ANDREA SEABROOK, host:
Welcome back to All Things Considered from NPR News. I'm Andrea Seabrook. There was a priceless bit on "Saturday Night Live" last night, a recreation of last week's vice presidential debate. Tina Fey delivered what's becoming the definitive Sarah Palin, once again, and Jason Sudeikis channeled Joe Biden talking about his friend, John McCain.
Mr. JASON SUDEIKIS (Actor): (As Senator Joe Biden) John McCain, and again, this is a man I would take a bullet for!
(Soundbite of laughter)
Mr. SUDEIKIS: (As Senator Joe Biden) Is bad at his job and mentally unstable.
Ms. QUEEN LATIFAH (Actress): (As Gwen Ifill) How will you solve the financial crisis being a maverick?
MS. TINA FEY (Actress): (As Governor Sarah Palin) You know, we're going to take every aspect to the crisis and look at it, and then we're going to ask ourselves, what would a maverick do in this situation?
(Soundbite of laughter)
Ms. FEY: (As Governor Sarah Palin) And then, you know, we'll do that.
(Soundbite of laughter)
SEABROOK: It's funny. But in this season of the political spoof, NPR's Allison Keyes wonders if something is being lost in all that laughter.
ALLISON KEYES: There's a whole flurry of funny stuff floating around out there, including elaborate flights of fancy by talented amateurs with a lot of time on their hands, like the Obama Bollywood video with images of the Democrat seeming to lip-sync to a love song.
(Soundbite of music)
KEYES: And then, of course, there at the glitzy Hollywood-level productions by networks like NBC and Comedy Central. It's all very cutting-edge, but it's hardly new.
Dr. JODY BAUMGARTNER (Political Science, East Carolina University): We can go all the way back to ancient Egypt to find examples of political humor.
KEYES: Jody Baumgartner is an assistant professor of political science at East Carolina University. He says editorial cartoons have a very long history.
Dr. BAUMGARTNER: They were actually around since colonial times, although they didn't become really popularized until the advent of the penny press in the mid to later 19th century.
KEYES: Older political satire was sharp, like Mark Twain's 1906 saying that fleas can be taught nearly anything that a congressman can. Whether or not today's humor is any more vicious, it's often more salacious, like this primary season video from Mad TV, which implies, shall we say, an intimate relationship between Democratic presidential nominee Barack Obama and his former rival, Senator Hillary Rodham Clinton.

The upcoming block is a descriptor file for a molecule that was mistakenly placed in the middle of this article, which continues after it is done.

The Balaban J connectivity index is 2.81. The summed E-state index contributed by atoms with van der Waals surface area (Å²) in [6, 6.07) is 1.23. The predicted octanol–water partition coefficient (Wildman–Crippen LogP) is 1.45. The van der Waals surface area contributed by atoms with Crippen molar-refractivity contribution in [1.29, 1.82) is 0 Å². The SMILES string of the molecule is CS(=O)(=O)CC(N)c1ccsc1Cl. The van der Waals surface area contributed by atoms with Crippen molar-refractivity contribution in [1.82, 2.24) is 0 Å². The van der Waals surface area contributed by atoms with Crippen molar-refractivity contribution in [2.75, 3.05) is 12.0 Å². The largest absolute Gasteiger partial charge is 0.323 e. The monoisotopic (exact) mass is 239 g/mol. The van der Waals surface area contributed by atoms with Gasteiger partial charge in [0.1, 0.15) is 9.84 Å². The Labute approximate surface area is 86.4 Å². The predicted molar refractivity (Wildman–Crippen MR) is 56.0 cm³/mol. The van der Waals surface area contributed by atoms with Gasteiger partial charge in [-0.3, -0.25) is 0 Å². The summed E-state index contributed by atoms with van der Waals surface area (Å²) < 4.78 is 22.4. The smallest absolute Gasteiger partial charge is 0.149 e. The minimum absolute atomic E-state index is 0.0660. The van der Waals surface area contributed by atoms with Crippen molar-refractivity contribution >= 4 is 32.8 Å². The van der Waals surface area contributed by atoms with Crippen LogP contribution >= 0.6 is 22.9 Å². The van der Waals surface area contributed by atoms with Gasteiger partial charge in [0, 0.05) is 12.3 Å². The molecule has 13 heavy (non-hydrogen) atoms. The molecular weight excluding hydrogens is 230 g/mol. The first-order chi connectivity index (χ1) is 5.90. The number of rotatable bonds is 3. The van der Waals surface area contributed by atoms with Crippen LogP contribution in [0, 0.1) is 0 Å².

(Soundbite of Mad TV clip)
Unidentified Woman: (As Senator Hillary Clinton) He's my boy. I am his girl. Hell yeah, we're both down with this world.
Mr. GERALD GARDNER (Historian of Presidential Humor): It's gotten a lot tougher and bloodier through the years.
KEYES: Gerald Gardner was a historian of presidential humor and was once a speechwriter for Robert F. Kennedy. In the mid-20th century, Gardner says, the leading practitioners of political humor were people like newspaper columnist Art Buchwald and TV comedian Johnny Carson.
Mr. GARDNER: Political humor was rather a benign art form at that time, perhaps because Buchwald knew he would lose newspapers, and Carson knew he would lose affiliates. I don't know that there are any affiliates working on the Internet, so there are fewer censors and fewer monitors that work.
KEYES: Gardner says that is likely the same reason that political cartoons in newspapers and magazines are fairly tame. But Mad TV's video shows the faux Clinton and Obama simulating sex. Isn't there some sort of line that just shouldn't be crossed? Are we undermining respect for national leaders by demeaning them in this way?
Mr. GARDNER: Once you get into the area of sex, I think the line becomes even more elusive and more dangerous.
Ms. LIZZ WINSTEAD (Comedian): What is the line? I have no idea anymore. I never know the line until I've crossed it.
KEYES: Lizz Winstead is a comedian, writer, and co-creator of "The Daily Show." She scoffs at the idea that politicians should be put on some sort of pedestal, and she thinks it is a satirist's job to keep politicians in check with humor because one should always be skeptical of people who have amassed power.
Ms. WINSTEAD: The fundamental problem with a politician is that they've assessed the world. They've looked in the mirror and said, do you know what's wrong with society? I'm not in charge. So right off the bat, you should not trust them.
KEYES: Gardner notes that both candidates and even sitting presidents incorporate humor into their speeches to polish their images or to make themselves look like regular folks. But he agrees it can go too far and be counterproductive.
Mr. GARDNER: You could make a case for the fact that humor, at least in politics, is most effective when it is drawing a little blood. Mind you, it shouldn't be a battle-ax. It should be a rapier.
KEYES: He also says thank heaven for the comic relief that's injected into campaigns, especially marathons like this one. Otherwise, he says, it would be almost unendurable. Allison Keyes, NPR News, Washington.
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